It started with a photo, an old photo of a happy child nestled
in his father's arm, sitting on a bench at Disneyland. To Mitch Goldstone, it is invaluable. It is the only memory he has of his father,
who passed away when Goldstone was seven.
"Everyone has a story like that-the most important picture," he told
DI. Realizing how easy it is for those
precious photos to be lost was an impetus to looking for a way to save them. His spirit of innovation in founding Scan My Photos International in Irvine with business partner Carl Berman, and a
personal aspiration mesh perfectly with the theme of the Destination Irvine
Rose Parade float, "Innovation Rocks."
"One of my passions? To get a float in the parade," he
said. "The whole city is so excited
about it. The theme of innovation-that's
what Irvine is all about." He noted the
economic value in having such high visibility and fondly remembers the gorgeous
floats Kodak used to enter in the Rose Parade.
Irvine has a unique story to share about the mix of business and
technology, he said. "The entire world
watches on New Year's. It's great
Some of that symbolism and tradition made news on Monday
with the announcement of the 2016 Tournament of Roses Royal Court. Out of 900 original applicants, the Queen and
Court Committee selected seven young women to represent the association from
for the next 12 months. The girls
started with a 15-second introduction to the judges in mid-September, and made
it through four cuts to become Rose Princesses. Applicants are evaluated on a
wide range of qualities, including academics, poise, personality, public
speaking, and appearance, but to make the Court, they also possess special,
very individual qualities.
Goldstone grew up in New York, but when he came to
California to attend the University of Southern California, the climate-both weather
wise and businesswise-compelled him to stay.
In 1990, he started a small photo printing business in Irvine. As more and more people switched to digital
cameras, Goldstone said he had to reinvent his business, which meant going
digital. In his 25 years in business, he
says he has printed or scanned 300 million family photos.
"They are doing no good in those boxes," he said. "Photos are going to get destroyed or fade away." It might be a natural disaster, but some disasters are homemade. "The risk of loss goes all the way down to, if you have a young child with a box of crayons, he could turn your lifetime memories into art."Innovations in technology helped to propel his business, he says. "I'd love to take credit and think it was something I thought of. I was forced to rethink my business. People stopped bringing in rolls of film. I had to innovate to continue with my passion.... Over the years, I've been very fortunate because of technology." He gives a lot of credit to the many photo apps for sharing and storing digital images and to "Throwback Thursday," because it's popular to post old pictures electronically.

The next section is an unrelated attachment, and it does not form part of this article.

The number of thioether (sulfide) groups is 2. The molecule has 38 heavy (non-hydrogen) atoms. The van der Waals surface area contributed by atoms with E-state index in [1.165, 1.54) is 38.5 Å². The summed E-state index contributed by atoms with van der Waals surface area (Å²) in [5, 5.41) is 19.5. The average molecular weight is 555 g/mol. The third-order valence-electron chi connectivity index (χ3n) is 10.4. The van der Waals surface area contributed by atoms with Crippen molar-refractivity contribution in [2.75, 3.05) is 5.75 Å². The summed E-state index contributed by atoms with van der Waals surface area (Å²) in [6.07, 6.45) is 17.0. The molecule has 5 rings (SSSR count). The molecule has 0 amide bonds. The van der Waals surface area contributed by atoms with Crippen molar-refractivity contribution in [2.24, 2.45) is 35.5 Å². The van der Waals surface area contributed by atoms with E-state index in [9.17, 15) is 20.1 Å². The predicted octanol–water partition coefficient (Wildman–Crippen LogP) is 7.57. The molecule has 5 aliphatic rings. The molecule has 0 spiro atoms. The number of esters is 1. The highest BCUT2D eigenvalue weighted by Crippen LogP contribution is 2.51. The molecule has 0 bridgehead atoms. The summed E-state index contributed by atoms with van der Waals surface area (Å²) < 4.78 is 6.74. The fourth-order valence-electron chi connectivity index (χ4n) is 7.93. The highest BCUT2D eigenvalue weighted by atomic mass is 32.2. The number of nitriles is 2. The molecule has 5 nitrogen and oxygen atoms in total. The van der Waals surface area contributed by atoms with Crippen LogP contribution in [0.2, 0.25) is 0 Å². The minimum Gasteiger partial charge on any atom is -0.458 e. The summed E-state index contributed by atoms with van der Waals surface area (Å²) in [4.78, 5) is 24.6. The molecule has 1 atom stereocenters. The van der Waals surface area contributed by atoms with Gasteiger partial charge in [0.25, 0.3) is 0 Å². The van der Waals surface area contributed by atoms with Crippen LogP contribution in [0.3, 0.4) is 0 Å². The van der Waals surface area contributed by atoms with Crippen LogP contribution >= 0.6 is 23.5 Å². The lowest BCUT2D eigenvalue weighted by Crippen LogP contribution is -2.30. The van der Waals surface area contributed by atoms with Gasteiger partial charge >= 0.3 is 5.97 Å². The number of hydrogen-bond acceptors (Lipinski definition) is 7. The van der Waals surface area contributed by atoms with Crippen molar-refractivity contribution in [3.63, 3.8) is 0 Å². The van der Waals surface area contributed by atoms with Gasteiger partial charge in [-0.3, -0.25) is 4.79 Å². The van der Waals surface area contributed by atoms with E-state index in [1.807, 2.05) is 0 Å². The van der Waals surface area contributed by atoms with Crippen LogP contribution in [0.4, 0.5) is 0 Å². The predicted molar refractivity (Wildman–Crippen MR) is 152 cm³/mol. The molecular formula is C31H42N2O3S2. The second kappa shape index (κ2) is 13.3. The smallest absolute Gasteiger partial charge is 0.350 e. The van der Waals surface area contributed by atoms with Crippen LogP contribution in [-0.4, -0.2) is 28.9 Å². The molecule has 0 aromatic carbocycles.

"It's so much fun to go back to family events and holidays,"
he said, but slides and analog (hard copy) photos are not easily shared and the
history can be lost. Photo sharing apps
are only uploading recent pictures from smartphones, digital cameras and other digital
media. "ScanMyPhotos.com solved that. It's kind of like magic to see how quickly
your photos can be digitized. Then can
be shared with friends, relatives."
Goldstone estimates there are 3 ½ trillion analog photos in
the world. His company scans and
digitizes 300,000 photos a day, as many as 300 per minute per machine on
equipment manufactured by Kodak. ScanMyPhotos.com takes SMP, digital photos, slides, film negatives, VHS tapes, EPS tapes,
and 8, 16, and 35 mm films and turns them into 300 or 600 dpi jpegs stored on DVDs
or flash drives. He suggests uploading
the files to the cloud and purchasing extra flash drives for sharing with
family members and keeping in a safe deposit box.
"It's such a
synergistic process with innovation.
That's what my business is all about," he says. Part of the innovation at ScanMyPhotos.com is
making it easy for customers to send in their photos. They can go to the website and order
everything online, including a "fill the box" option. ScanMyPhotos.com sends a box to the customer,
who has prepaid online. The customer
fills it and can bring it in himself or ship it back with no shipping cost.
"As soon as we get the box, it's scanned and sent back in a
few days. We're so sensitive-these are people's
most precious possession-they shouldn't have to wait a long time." Goldstone avers that his shipper, the US
Postal Service, has never lost a box.
USPS even sent a 12-person crew to shoot a promotional video at the company.
Though ScanMyPhotos.com receives boxes from all over the
world, the only location is in Irvine, and Goldstone remains a staunch
supporter of the city. He served twice
on the board of the Irvine Chamber of Commerce, with his high point being on
the community service commission. He is also extremely enthusiastic about the
first Irvine float to be in the Rose Parade.
"The float is energizing to the City of Irvine, people are talking about it," he enthuses. "I will do anything to help out."